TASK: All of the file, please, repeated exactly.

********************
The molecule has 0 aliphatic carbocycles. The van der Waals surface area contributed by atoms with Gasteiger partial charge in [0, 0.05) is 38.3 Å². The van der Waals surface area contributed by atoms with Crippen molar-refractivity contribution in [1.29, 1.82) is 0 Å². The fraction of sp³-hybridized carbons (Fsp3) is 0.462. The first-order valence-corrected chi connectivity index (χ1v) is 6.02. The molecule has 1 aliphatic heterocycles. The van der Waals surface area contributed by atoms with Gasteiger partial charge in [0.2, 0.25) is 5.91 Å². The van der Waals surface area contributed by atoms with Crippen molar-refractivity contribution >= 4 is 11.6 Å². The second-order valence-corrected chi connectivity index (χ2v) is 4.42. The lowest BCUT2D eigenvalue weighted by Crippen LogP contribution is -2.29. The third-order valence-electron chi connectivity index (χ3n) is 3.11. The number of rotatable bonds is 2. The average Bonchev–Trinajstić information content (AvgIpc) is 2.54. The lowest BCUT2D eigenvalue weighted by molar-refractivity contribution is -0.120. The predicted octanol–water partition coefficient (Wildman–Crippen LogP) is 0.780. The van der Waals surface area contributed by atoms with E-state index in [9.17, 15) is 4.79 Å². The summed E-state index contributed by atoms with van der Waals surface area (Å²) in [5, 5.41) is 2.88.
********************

The molecule has 0 aliphatic carbocycles. The van der Waals surface area contributed by atoms with Gasteiger partial charge in [0, 0.05) is 38.3 Å². The van der Waals surface area contributed by atoms with Crippen molar-refractivity contribution in [1.29, 1.82) is 0 Å². The fraction of sp³-hybridized carbons (Fsp3) is 0.462. The first-order valence-corrected chi connectivity index (χ1v) is 6.02. The molecule has 1 aliphatic heterocycles. The van der Waals surface area contributed by atoms with Gasteiger partial charge in [0.2, 0.25) is 5.91 Å². The van der Waals surface area contributed by atoms with Crippen molar-refractivity contribution >= 4 is 11.6 Å². The second-order valence-corrected chi connectivity index (χ2v) is 4.42. The lowest BCUT2D eigenvalue weighted by Crippen LogP contribution is -2.29. The third-order valence-electron chi connectivity index (χ3n) is 3.11. The number of rotatable bonds is 2. The average Bonchev–Trinajstić information content (AvgIpc) is 2.54. The lowest BCUT2D eigenvalue weighted by molar-refractivity contribution is -0.120. The predicted octanol–water partition coefficient (Wildman–Crippen LogP) is 0.780. The van der Waals surface area contributed by atoms with E-state index in [9.17, 15) is 4.79 Å². The summed E-state index contributed by atoms with van der Waals surface area (Å²) in [5, 5.41) is 2.88.